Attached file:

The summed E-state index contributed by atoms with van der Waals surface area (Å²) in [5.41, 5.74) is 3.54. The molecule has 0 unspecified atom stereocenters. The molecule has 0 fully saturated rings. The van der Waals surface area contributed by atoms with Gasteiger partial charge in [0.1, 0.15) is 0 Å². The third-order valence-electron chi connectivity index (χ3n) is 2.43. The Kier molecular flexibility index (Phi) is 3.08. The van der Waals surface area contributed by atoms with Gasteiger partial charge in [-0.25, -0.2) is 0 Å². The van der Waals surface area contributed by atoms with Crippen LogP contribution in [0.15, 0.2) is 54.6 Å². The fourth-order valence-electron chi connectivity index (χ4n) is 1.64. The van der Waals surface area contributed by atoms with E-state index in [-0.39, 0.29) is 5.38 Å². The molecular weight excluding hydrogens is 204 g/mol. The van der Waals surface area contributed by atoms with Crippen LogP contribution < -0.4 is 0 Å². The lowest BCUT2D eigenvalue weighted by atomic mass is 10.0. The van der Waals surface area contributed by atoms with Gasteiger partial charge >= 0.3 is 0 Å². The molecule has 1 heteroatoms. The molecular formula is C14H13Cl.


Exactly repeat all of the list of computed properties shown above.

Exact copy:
The summed E-state index contributed by atoms with van der Waals surface area (Å²) in [5.41, 5.74) is 3.54. The molecule has 0 unspecified atom stereocenters. The molecule has 0 fully saturated rings. The van der Waals surface area contributed by atoms with Gasteiger partial charge in [0.1, 0.15) is 0 Å². The third-order valence-electron chi connectivity index (χ3n) is 2.43. The Kier molecular flexibility index (Phi) is 3.08. The van der Waals surface area contributed by atoms with Gasteiger partial charge in [-0.25, -0.2) is 0 Å². The van der Waals surface area contributed by atoms with Crippen LogP contribution in [0.15, 0.2) is 54.6 Å². The fourth-order valence-electron chi connectivity index (χ4n) is 1.64. The van der Waals surface area contributed by atoms with E-state index in [-0.39, 0.29) is 5.38 Å². The molecular weight excluding hydrogens is 204 g/mol. The van der Waals surface area contributed by atoms with Crippen LogP contribution < -0.4 is 0 Å². The lowest BCUT2D eigenvalue weighted by atomic mass is 10.0. The van der Waals surface area contributed by atoms with Gasteiger partial charge >= 0.3 is 0 Å². The molecule has 1 heteroatoms. The molecular formula is C14H13Cl.